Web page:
Rescue Disks in Windows 7
Windows 7 provides a way to create a bootable rescue disk. The system backup copy permits the repair and recovery of a damaged Windows installation as of a restore point or from a previously created system image.
The rescue disk is a good way to protect your own system especially for users of a Windows system that was installed without supplying a data storage medium. However, even users who received a Windows DVD can obtain reliable recovery media with the backup data storage media.
During the subsequent recovery, the user chooses between "Repair", "System Recovery" (as of a restore point) and "System Image Recovery" using previously created images. If problems arise after installing a driver or software, then resetting the system to a restore point is usually sufficient. In the event of virus attacks or hard disk failures, however, importing a system image is still the best method of rescuing the system. If need be, it restores the operating system, all programs and files.
Therefore, regular creation of system images ensures considerably greater system security.
Creating a rescue disk in no time at all
To get to the rescue disk burning function, use the Start button and enter "Control Panel" and then "Backup and Restore" under the "System and Security" option. As an alternative, it is sufficient to click the Start button and enter the word "Back" in the search box and then select the top entry "Backup and Restore".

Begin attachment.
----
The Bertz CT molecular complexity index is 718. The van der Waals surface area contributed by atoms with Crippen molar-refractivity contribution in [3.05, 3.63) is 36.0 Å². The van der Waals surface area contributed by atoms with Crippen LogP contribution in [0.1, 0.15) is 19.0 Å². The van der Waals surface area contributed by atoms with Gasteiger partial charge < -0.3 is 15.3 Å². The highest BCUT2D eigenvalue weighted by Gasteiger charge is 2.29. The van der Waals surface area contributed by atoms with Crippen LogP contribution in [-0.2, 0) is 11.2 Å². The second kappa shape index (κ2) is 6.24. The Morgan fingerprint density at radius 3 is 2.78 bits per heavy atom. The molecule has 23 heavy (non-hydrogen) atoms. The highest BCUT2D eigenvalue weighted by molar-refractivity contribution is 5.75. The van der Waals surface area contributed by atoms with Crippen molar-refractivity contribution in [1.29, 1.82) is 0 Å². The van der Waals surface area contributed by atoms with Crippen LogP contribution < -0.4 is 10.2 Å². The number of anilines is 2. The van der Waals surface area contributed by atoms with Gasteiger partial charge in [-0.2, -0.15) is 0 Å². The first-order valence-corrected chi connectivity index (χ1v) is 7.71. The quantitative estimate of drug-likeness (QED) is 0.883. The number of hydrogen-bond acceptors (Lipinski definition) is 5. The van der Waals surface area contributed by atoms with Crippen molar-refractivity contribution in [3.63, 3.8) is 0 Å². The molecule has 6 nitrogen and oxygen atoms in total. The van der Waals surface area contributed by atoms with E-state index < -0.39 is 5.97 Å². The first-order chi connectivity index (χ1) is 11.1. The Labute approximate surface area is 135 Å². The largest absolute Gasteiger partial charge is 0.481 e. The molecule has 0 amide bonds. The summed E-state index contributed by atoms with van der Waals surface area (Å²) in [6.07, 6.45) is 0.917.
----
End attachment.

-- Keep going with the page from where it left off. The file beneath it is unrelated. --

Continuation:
You will find "Create a system repair disk" menu option in the left bar of the "Backup and Restore" Control Panel window. Insert a blank CD or DVD after clicking the entry and confirm the start of the burning procedure by clicking the "Create disk" button. Then, Windows will burn the most important system recovery data on the medium and confirm successful completion in a new window.
System repair and recovery
If Windows 7 no longer starts the way you want, then the rescue disk helps when repairing and recovering the system. Restart the system directly from the data storage medium right after switching on the computer or reboot from the data storage medium. When starting from DVD or CD, the computer prompts you to press any key. Then select the desired entry in the menu that appears.
The "Startup Repair" option looks for problems that explicitly affect the system startup.
In contrast, the "System Restore" restores the computer to the state at the last backup. To do this, select a restore point that was created automatically by Windows 7 or manually thereby turning back the clock, in a manner of speaking. However, entries for programs that were installed later are lost.
The "System Image Recover" option makes it possible to import a complete system backup including installed programs. Here, all changes that were made, programs that were downloaded or programs that were installed in the time after the date of creation of the image are deleted.
"Windows Memory Diagnostic" tests the installed memory for possible errors. If the computer doesn't start because of such an error, then it usually helps to replace the memory.
Clicking "Command Prompt" opens the DOS command window to enter commands manually.